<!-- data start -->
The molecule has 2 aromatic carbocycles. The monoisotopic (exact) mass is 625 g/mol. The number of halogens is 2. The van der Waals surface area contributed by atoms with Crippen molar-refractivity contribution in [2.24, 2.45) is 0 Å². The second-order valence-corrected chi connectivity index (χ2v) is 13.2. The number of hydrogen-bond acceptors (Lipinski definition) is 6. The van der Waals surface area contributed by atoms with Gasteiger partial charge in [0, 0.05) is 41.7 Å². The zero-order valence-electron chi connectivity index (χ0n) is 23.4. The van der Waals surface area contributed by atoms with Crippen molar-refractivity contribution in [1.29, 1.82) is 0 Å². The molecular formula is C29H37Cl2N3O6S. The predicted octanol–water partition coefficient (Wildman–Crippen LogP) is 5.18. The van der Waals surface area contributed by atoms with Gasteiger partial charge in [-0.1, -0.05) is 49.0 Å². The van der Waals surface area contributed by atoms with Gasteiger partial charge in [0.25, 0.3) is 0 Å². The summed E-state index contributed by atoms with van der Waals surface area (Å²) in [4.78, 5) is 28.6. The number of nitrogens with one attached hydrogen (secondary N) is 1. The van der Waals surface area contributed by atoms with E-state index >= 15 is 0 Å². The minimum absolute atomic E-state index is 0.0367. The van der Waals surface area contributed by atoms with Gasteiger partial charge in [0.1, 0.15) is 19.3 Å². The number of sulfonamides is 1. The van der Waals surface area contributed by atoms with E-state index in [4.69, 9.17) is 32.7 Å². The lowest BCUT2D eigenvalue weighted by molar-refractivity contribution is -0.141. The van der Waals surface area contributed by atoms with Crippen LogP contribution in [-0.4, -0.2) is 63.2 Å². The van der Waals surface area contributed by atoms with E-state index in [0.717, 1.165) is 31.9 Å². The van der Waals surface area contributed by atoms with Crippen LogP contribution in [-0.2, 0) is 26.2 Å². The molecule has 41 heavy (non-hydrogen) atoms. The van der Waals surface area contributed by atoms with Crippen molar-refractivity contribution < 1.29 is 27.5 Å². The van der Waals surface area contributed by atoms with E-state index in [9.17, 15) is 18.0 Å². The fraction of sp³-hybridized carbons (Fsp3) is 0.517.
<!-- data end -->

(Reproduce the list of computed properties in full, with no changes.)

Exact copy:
The molecule has 2 aromatic carbocycles. The monoisotopic (exact) mass is 625 g/mol. The number of halogens is 2. The van der Waals surface area contributed by atoms with Crippen molar-refractivity contribution in [2.24, 2.45) is 0 Å². The second-order valence-corrected chi connectivity index (χ2v) is 13.2. The number of hydrogen-bond acceptors (Lipinski definition) is 6. The van der Waals surface area contributed by atoms with Gasteiger partial charge in [0, 0.05) is 41.7 Å². The zero-order valence-electron chi connectivity index (χ0n) is 23.4. The van der Waals surface area contributed by atoms with Crippen molar-refractivity contribution in [1.29, 1.82) is 0 Å². The molecular formula is C29H37Cl2N3O6S. The predicted octanol–water partition coefficient (Wildman–Crippen LogP) is 5.18. The van der Waals surface area contributed by atoms with Gasteiger partial charge in [-0.1, -0.05) is 49.0 Å². The van der Waals surface area contributed by atoms with Gasteiger partial charge in [0.25, 0.3) is 0 Å². The summed E-state index contributed by atoms with van der Waals surface area (Å²) in [4.78, 5) is 28.6. The number of nitrogens with one attached hydrogen (secondary N) is 1. The van der Waals surface area contributed by atoms with E-state index >= 15 is 0 Å². The minimum absolute atomic E-state index is 0.0367. The van der Waals surface area contributed by atoms with Gasteiger partial charge in [0.1, 0.15) is 19.3 Å². The number of sulfonamides is 1. The van der Waals surface area contributed by atoms with E-state index in [4.69, 9.17) is 32.7 Å². The lowest BCUT2D eigenvalue weighted by molar-refractivity contribution is -0.141. The van der Waals surface area contributed by atoms with Crippen LogP contribution in [-0.4, -0.2) is 63.2 Å². The van der Waals surface area contributed by atoms with E-state index in [0.717, 1.165) is 31.9 Å². The van der Waals surface area contributed by atoms with Crippen LogP contribution in [-0.2, 0) is 26.2 Å². The molecule has 41 heavy (non-hydrogen) atoms. The van der Waals surface area contributed by atoms with Crippen molar-refractivity contribution < 1.29 is 27.5 Å². The van der Waals surface area contributed by atoms with E-state index in [9.17, 15) is 18.0 Å². The fraction of sp³-hybridized carbons (Fsp3) is 0.517.